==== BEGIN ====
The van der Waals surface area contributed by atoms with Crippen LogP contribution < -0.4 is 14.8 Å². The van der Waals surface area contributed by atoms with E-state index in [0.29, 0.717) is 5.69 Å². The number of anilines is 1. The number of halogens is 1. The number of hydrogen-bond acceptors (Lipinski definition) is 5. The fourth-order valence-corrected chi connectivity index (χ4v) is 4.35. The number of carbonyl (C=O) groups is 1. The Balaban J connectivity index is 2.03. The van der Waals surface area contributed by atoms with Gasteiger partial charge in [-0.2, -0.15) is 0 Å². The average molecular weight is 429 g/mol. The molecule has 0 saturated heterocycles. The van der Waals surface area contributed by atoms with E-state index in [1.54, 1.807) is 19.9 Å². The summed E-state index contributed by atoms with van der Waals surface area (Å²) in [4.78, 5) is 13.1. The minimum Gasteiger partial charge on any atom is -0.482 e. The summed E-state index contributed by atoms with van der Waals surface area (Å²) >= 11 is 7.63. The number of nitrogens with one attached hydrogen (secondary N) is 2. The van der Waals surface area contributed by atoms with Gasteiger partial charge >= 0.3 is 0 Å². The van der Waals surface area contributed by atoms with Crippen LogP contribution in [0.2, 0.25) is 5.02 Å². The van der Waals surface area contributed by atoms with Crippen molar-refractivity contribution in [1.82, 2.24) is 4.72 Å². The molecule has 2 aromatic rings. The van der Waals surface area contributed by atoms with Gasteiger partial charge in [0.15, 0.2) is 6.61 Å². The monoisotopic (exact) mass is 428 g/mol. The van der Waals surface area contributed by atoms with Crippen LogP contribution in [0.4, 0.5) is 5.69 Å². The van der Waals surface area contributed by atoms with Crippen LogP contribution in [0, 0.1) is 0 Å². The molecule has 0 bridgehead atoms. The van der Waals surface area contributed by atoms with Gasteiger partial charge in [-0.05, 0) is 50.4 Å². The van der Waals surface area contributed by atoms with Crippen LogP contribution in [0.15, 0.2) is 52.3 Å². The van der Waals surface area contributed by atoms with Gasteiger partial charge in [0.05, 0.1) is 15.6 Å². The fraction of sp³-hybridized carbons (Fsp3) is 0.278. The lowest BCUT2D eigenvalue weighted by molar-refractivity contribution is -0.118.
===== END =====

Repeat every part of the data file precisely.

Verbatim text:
The van der Waals surface area contributed by atoms with Crippen LogP contribution < -0.4 is 14.8 Å². The van der Waals surface area contributed by atoms with E-state index in [0.29, 0.717) is 5.69 Å². The number of anilines is 1. The number of halogens is 1. The number of hydrogen-bond acceptors (Lipinski definition) is 5. The fourth-order valence-corrected chi connectivity index (χ4v) is 4.35. The number of carbonyl (C=O) groups is 1. The Balaban J connectivity index is 2.03. The van der Waals surface area contributed by atoms with Gasteiger partial charge in [-0.2, -0.15) is 0 Å². The average molecular weight is 429 g/mol. The molecule has 0 saturated heterocycles. The van der Waals surface area contributed by atoms with E-state index in [1.54, 1.807) is 19.9 Å². The summed E-state index contributed by atoms with van der Waals surface area (Å²) in [4.78, 5) is 13.1. The minimum Gasteiger partial charge on any atom is -0.482 e. The summed E-state index contributed by atoms with van der Waals surface area (Å²) >= 11 is 7.63. The number of nitrogens with one attached hydrogen (secondary N) is 2. The van der Waals surface area contributed by atoms with Gasteiger partial charge >= 0.3 is 0 Å². The van der Waals surface area contributed by atoms with Crippen LogP contribution in [0.2, 0.25) is 5.02 Å². The van der Waals surface area contributed by atoms with Crippen molar-refractivity contribution in [1.82, 2.24) is 4.72 Å². The molecule has 2 aromatic rings. The van der Waals surface area contributed by atoms with Gasteiger partial charge in [0.15, 0.2) is 6.61 Å². The monoisotopic (exact) mass is 428 g/mol. The van der Waals surface area contributed by atoms with Crippen LogP contribution in [0.4, 0.5) is 5.69 Å². The van der Waals surface area contributed by atoms with Crippen LogP contribution in [0, 0.1) is 0 Å². The molecule has 0 bridgehead atoms. The van der Waals surface area contributed by atoms with Gasteiger partial charge in [-0.05, 0) is 50.4 Å². The van der Waals surface area contributed by atoms with Crippen LogP contribution in [0.15, 0.2) is 52.3 Å². The van der Waals surface area contributed by atoms with Gasteiger partial charge in [0.05, 0.1) is 15.6 Å². The fraction of sp³-hybridized carbons (Fsp3) is 0.278. The lowest BCUT2D eigenvalue weighted by molar-refractivity contribution is -0.118.